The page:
Fittingly, the three worst pass defenses are complemented by the three best pass offenses.

And so, if the top two seeds make it to Indianapolis for the Super Bowl (or if the Saints get there instead of the Packers), it could be time to reduce the field from 100 yards to 50, put up nets at either end, and just call the game what it will be — arena football.

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Mother of abuse victim in Peterson case asks for privacy

Adrian Peterson AP

The mother of Adrian Peterson’s 4-year-old son, who was bloodied and bruised when Peterson hit him with a stick in an incident that led to Peterson’s indictment, has asked for privacy for her child.

The woman, whose name is not being released, says she does not believe photos of her son’s injuries should have been published. In a statement released by her attorney, she requests that media outlets stop using the pictures.

“My client, on behalf of herself and their son, wishes to express her extreme outrage at the invasion of their privacy that has occurred through the publication of highly confidential and private data obtained regarding them by the press without their permission or consent. My client is hurt and outraged that the press would publish throughout the world pictures of their minor son and publish statements allegedly made as part of the private and confidential criminal investigative file,” the statement said.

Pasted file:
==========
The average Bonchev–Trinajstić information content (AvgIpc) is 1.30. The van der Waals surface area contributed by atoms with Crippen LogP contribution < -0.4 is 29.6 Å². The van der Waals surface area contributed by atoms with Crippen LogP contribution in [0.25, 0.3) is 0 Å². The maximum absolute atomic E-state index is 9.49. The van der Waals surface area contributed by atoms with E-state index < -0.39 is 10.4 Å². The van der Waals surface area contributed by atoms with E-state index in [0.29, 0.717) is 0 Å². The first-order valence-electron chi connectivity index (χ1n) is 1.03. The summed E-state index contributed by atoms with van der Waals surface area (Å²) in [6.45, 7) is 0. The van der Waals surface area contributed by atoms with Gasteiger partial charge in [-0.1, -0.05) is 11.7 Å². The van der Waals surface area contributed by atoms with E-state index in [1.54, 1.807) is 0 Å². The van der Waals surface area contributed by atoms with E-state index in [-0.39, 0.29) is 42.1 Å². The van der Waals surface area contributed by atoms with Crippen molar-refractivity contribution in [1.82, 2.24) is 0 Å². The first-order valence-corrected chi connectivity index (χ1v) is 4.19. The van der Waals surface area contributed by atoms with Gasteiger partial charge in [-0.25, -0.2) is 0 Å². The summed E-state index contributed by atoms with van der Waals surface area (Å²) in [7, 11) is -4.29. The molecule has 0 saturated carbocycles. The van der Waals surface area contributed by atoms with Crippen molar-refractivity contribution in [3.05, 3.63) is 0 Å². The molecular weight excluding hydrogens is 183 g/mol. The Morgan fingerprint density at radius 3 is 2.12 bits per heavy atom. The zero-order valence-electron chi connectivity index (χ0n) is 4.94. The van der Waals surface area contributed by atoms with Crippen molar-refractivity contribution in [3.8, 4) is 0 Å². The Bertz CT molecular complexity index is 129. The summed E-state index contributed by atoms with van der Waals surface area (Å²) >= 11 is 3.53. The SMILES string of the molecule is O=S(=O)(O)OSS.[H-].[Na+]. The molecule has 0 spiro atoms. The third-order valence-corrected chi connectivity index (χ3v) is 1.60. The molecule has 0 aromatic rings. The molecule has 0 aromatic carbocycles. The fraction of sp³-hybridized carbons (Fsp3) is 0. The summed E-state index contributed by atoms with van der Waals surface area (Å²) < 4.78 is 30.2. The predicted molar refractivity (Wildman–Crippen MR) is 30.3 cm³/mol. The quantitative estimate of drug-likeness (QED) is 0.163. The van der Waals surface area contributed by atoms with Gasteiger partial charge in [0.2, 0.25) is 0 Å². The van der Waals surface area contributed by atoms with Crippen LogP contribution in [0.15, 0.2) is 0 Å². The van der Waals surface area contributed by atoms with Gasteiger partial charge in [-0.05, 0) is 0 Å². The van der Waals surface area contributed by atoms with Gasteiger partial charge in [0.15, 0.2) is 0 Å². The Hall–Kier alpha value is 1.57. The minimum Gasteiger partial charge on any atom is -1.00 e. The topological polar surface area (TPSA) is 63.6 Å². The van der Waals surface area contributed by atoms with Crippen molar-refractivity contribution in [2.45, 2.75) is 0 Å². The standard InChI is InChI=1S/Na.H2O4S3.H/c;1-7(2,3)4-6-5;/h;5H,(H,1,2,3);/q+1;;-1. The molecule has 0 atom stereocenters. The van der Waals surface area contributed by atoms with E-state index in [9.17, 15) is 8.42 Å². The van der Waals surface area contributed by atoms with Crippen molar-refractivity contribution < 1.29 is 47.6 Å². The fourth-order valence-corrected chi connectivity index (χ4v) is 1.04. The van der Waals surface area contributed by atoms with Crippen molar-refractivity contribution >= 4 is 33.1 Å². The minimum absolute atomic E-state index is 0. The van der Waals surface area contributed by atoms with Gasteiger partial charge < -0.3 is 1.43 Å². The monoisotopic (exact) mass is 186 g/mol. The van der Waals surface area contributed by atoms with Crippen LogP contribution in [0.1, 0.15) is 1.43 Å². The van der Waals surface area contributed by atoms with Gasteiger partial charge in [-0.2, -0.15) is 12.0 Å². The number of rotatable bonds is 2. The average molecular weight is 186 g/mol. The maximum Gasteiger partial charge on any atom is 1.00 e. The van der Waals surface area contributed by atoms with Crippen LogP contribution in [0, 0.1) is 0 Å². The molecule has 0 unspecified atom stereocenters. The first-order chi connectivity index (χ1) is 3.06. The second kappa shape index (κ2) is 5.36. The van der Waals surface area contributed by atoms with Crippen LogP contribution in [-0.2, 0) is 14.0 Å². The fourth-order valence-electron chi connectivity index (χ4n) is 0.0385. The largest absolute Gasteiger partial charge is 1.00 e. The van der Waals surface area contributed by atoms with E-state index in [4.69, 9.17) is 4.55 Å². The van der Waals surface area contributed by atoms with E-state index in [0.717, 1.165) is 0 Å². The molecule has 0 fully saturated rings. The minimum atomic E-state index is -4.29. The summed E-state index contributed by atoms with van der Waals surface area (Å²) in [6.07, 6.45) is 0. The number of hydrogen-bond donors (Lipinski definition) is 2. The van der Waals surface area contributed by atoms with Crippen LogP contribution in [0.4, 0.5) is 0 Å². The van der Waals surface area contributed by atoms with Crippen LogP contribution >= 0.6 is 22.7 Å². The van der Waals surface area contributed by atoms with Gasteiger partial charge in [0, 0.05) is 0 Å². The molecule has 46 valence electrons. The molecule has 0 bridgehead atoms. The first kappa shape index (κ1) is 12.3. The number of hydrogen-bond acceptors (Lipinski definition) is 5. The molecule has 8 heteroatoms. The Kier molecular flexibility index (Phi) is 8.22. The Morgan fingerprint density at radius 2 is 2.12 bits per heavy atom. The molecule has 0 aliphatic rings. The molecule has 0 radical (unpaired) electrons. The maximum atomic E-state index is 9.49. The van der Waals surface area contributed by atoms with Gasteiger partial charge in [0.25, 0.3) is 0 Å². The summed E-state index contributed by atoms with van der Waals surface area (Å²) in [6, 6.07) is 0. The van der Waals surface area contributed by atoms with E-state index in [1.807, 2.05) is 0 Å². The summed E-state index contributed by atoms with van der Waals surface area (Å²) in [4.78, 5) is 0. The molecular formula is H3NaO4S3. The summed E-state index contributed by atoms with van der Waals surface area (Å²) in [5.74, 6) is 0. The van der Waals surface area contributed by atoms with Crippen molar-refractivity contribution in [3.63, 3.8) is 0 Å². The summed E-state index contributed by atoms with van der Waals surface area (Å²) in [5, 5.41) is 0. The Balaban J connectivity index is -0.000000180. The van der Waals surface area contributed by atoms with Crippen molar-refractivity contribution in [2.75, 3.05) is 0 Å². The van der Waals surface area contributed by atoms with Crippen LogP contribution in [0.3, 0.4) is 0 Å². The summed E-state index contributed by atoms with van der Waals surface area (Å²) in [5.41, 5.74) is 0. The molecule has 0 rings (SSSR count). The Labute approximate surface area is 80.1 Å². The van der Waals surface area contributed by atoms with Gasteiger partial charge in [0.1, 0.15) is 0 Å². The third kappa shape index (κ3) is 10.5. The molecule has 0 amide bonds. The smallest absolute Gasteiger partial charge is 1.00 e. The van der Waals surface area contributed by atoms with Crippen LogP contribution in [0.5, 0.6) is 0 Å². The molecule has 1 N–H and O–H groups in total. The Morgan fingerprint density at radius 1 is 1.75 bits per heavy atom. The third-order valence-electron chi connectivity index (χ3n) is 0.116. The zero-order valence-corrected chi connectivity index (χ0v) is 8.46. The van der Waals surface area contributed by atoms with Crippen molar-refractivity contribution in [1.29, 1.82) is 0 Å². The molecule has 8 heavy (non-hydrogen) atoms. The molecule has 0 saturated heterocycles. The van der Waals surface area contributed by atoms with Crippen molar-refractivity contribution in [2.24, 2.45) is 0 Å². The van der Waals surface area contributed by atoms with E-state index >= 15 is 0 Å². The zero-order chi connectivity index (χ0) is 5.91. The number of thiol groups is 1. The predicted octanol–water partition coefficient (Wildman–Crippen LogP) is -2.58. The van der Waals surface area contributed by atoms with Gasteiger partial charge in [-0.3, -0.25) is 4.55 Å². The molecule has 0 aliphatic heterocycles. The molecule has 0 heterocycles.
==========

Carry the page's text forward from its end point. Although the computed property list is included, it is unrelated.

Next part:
The fact that those photos became public is now itself part of a criminal investigation. The Houston Chronicle reports that information from child abuse cases is supposed to remain confidential under Texas law, and that whoever leaked the pictures and other information to the media could face charges.

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Don’t be surprised if Vikings change course on Peterson

wrong-way-go-back

On Monday, the Vikings were unequivocal about the decision to let running back Adrian Peterson play in Week Three.  In the wake of that decision, the criticism has been unanimous, loud, and growing.

As a result, there’s already talk that the Vikings could change course and not let Peterson play on Sunday.  Don’t be surprised if that happens.

It would be a curious turn of events, an admission that the Vikings got it wrong and an example of an NFL bowing to overwhelming pressure from the media, fans, and sponsors.  But as the saying goes, wisdom often never makes an appearance.

It’s better that wisdom show up late than not at all.

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Titans place LB Zach Brown on IR, agree with LB James Anderson

Zach Brown, Geno Smith AP

A torn pectoral has officially brought Zach Brown’s season to a close.

The Titans have placed Brown, one of their starting inside linebackers, on injured reserve, the club announced Tuesday.

To fill the roster spot, the Titans are adding another linebacker, reaching a deal with ninth-year pro James Anderson, who started 16 games for Chicago in 2013. Anderson (6-2, 235) will provide depth behind Wesley Woodyard and Zaviar Gooden. Anderson, 30, has notched 556 tackles and 12 tackles in his regular season career.

The 24-year-old Brown suffered the injury in the Titans’ Week One win at Kansas City. The North Carolina product has been a starter since joining the Titans in 2012.